Cristiano Ronaldo scored the match-clinching penalty kick after 120 minutes couldn’t separate Real and Atletico Madrid in the UEFA Champions League final on Saturday in Milan.

Sergio Ramos scored an early goal before Yannick Carrasco equalized late, and it took penalty kicks to separate Real Madrid and Atletico Madrid.

(Photo by Laurence Griffiths/Getty Images)

Antoine Griezmann missed a penalty kick early in the second half, and Juanfran was the only player to miss in kicks.

Here’s how kicks played out:

Real Madrid — Lucas Vasquez scores
Atletico Madrid — Griezmann scores
RM — Marcelo scores
AM — Gabi scores
RM — Gareth Bale scores
AM — Saul scores
RM — Ramos scores
AM — Juanfran hits the post
RM — Ronaldo scores

[ WATCH: Griezmann misses PK | Carrasco equalizes, makes out ]

Chippy was the name of the game early, and Atleti clearly wanted to do whatever it took to perturb and even wound Real.

Jan Oblak made a fantastic instinctive save on a sixth minute free kick from Gareth Bale that Casemiro redirected on frame.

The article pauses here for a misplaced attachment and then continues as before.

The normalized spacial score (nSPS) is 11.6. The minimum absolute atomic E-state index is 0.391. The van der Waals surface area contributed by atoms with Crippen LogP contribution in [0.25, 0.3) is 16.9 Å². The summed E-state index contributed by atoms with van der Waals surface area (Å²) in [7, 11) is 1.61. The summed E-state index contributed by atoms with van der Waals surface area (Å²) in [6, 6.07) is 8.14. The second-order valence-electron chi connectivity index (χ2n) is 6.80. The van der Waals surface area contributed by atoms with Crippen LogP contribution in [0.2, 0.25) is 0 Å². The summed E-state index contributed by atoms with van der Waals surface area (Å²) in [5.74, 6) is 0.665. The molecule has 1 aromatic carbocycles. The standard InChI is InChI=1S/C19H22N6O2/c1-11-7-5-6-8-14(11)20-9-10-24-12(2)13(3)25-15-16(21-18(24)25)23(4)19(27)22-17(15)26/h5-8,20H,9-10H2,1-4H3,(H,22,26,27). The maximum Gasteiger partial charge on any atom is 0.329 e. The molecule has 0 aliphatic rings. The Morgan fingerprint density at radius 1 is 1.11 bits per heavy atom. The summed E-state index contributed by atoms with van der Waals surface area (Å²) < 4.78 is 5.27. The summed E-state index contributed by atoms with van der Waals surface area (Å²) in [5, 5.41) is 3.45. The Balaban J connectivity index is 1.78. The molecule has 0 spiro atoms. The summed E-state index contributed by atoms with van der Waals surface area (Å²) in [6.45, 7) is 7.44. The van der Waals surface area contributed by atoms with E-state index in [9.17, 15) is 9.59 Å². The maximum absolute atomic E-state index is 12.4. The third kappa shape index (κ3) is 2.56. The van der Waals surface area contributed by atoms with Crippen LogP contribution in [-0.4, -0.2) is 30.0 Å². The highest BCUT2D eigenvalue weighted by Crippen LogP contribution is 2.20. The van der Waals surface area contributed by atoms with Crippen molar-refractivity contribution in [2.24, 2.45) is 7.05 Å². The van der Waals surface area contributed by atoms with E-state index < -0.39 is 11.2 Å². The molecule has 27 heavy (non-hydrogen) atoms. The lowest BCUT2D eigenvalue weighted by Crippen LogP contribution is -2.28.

Real’s Dani Carvajal picked up an 11th minute yellow card for a late slide tackle on Antoine Griezmann.

The opener came in the 15th minute, as Gareth Bale flicked Toni Kroos’ header onto the doorstep and Ramos ever-so-slightly redirected the chance across the line. He may have also been offside, but the goal counts.

[ MORE: Tottenham to play CL matches at Wembley next season ]

The 33rd minute found Griezmann trying his luck on goal, as Keylor Navas caught the ball for his first real save of the day. Griezmann was firing at will, though the majority of his chances were off frame.

It stayed 1-0 into the break, but changed soon afterwards.

Combustible defender Pepe stamped on Fernando Torres’ ankle in the box, but Griezmann cranked the ensuing penalty attempt off the cross bar.

[ MORE: Lewandowski headed to Real? ]

MILAN, ITALY - MAY 28: Sergio Ramos of Real Madrid celebrates after scoring the opening goal during the UEFA Champions League Final match between Real Madrid and Club Atletico de Madrid at Stadio Giuseppe Meazza on May 28, 2016 in Milan, Italy. (Photo by Clive Rose/Getty Images)
(Photo by Clive Rose/Getty Images)